Installing the Snow Melt Heating Cables:

The WarmlyYours heating cable has a 20′ section of cold wire. 

This wire is what you use to run through the floor system of the mudroom and to the control panel.

These cables are terminated with 20’ (6.1m) long standard colInstalling a Snow Melting Systemd leads. The cold lead is not heated and is used to enter into the building and attach to the control.

We ran our cold lead wires through the mudrooms new floor joist system and into the basement to the electrical service panel.
The snow melt system requires one dedicated 30 amp 240 VAC breaker.


The electrician chose to wire this project for 240 volts. 240 volts allows you to cover more area with the available amps.

All electrical connections are made by an licensed electrician. The electrician will run also conduit to the snow sensor.

Prior to installation and periodically during installation make sure to check the Ohms, per manufacturers recommendation, to ensure that the cable is not damagInstalling a Snow Melting Systemed.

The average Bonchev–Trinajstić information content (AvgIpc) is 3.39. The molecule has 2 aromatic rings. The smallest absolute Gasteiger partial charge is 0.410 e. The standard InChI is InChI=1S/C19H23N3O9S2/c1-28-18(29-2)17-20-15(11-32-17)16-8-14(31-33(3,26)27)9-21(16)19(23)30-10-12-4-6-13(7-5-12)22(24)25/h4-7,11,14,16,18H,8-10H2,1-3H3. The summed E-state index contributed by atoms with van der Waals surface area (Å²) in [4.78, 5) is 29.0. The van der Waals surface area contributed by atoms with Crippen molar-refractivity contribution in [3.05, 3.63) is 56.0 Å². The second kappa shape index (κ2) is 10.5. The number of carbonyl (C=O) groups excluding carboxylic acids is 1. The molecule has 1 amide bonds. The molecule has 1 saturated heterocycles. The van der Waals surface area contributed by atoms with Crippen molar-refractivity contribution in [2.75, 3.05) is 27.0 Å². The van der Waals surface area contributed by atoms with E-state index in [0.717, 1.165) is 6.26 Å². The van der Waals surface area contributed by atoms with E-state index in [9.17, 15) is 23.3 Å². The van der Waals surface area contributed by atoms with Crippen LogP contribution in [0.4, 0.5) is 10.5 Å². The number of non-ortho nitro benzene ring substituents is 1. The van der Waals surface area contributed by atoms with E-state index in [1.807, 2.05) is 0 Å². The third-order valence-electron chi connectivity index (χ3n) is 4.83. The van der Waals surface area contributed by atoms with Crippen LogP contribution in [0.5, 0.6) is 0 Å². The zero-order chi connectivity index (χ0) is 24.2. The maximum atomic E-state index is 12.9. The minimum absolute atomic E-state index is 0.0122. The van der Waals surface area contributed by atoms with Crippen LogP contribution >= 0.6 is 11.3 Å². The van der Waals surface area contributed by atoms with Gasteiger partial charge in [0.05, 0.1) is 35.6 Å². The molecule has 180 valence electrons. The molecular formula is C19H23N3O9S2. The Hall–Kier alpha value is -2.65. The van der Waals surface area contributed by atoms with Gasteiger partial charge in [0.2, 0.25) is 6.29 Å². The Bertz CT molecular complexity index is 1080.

We needed a way to secure our snow melt cable and keep its shape under the walkway. To do this we installed a 6” x 6” wire grid over the gravel base.

The heating cable was then installed in a serpentine pattern, and was secured to the mesh with plastic tie wraps.

I took precautions not to overlap the cables at any point to avoid possibly overheating the cables.

Minimum spacing of the cable s 3″ and the maximum spacing is 12“.

I installed the cable at a depth not deeper than 2-1/2″ from the top of blue-stone. The snow melting heating cable rests in a 1-inch bed of sand.

On the stair treads we installed galvanized stucco type mesh to the landing and step with fasteners embedded into the green mortar to hold the mesh down.